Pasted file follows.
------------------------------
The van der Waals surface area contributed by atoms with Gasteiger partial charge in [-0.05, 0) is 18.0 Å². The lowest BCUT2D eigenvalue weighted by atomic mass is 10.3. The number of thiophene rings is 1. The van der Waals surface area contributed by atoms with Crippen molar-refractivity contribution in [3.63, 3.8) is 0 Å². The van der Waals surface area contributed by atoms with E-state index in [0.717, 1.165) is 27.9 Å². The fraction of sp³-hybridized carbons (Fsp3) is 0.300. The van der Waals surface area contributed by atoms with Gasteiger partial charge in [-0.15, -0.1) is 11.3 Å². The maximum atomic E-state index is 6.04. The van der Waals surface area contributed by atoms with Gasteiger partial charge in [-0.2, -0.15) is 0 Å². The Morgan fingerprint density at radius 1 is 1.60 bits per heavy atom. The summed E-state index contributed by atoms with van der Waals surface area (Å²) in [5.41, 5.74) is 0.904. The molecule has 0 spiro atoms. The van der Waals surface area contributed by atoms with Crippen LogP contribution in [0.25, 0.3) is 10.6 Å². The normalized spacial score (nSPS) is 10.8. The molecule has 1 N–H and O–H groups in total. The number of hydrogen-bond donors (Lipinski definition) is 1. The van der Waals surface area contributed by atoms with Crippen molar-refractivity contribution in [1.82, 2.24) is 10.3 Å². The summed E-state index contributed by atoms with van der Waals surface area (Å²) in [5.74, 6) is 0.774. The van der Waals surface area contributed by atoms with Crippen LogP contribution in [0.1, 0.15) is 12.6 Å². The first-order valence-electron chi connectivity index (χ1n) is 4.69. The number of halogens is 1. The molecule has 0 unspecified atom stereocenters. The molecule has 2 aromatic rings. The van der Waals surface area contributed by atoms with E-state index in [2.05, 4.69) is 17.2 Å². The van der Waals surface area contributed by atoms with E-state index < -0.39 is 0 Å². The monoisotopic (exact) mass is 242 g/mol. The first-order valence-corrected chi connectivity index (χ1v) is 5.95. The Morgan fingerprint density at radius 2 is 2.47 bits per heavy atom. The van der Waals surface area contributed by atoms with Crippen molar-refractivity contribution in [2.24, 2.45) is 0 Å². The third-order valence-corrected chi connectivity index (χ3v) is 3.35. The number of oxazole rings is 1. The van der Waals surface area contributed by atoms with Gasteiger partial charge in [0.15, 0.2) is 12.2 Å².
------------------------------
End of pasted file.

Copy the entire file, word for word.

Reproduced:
The van der Waals surface area contributed by atoms with Gasteiger partial charge in [-0.05, 0) is 18.0 Å². The lowest BCUT2D eigenvalue weighted by atomic mass is 10.3. The number of thiophene rings is 1. The van der Waals surface area contributed by atoms with Crippen molar-refractivity contribution in [3.63, 3.8) is 0 Å². The van der Waals surface area contributed by atoms with E-state index in [0.717, 1.165) is 27.9 Å². The fraction of sp³-hybridized carbons (Fsp3) is 0.300. The van der Waals surface area contributed by atoms with Gasteiger partial charge in [-0.15, -0.1) is 11.3 Å². The maximum atomic E-state index is 6.04. The van der Waals surface area contributed by atoms with Gasteiger partial charge in [-0.2, -0.15) is 0 Å². The Morgan fingerprint density at radius 1 is 1.60 bits per heavy atom. The summed E-state index contributed by atoms with van der Waals surface area (Å²) in [5.41, 5.74) is 0.904. The molecule has 0 spiro atoms. The van der Waals surface area contributed by atoms with Crippen LogP contribution in [0.25, 0.3) is 10.6 Å². The normalized spacial score (nSPS) is 10.8. The molecule has 1 N–H and O–H groups in total. The number of hydrogen-bond donors (Lipinski definition) is 1. The van der Waals surface area contributed by atoms with Crippen molar-refractivity contribution in [1.82, 2.24) is 10.3 Å². The summed E-state index contributed by atoms with van der Waals surface area (Å²) in [5.74, 6) is 0.774. The van der Waals surface area contributed by atoms with Crippen LogP contribution in [0.1, 0.15) is 12.6 Å². The first-order valence-electron chi connectivity index (χ1n) is 4.69. The number of halogens is 1. The molecule has 0 unspecified atom stereocenters. The molecule has 2 aromatic rings. The van der Waals surface area contributed by atoms with E-state index in [2.05, 4.69) is 17.2 Å². The van der Waals surface area contributed by atoms with E-state index < -0.39 is 0 Å². The monoisotopic (exact) mass is 242 g/mol. The first-order valence-corrected chi connectivity index (χ1v) is 5.95. The Morgan fingerprint density at radius 2 is 2.47 bits per heavy atom. The van der Waals surface area contributed by atoms with Crippen molar-refractivity contribution in [2.24, 2.45) is 0 Å². The third-order valence-corrected chi connectivity index (χ3v) is 3.35. The number of oxazole rings is 1. The van der Waals surface area contributed by atoms with Gasteiger partial charge in [0.15, 0.2) is 12.2 Å².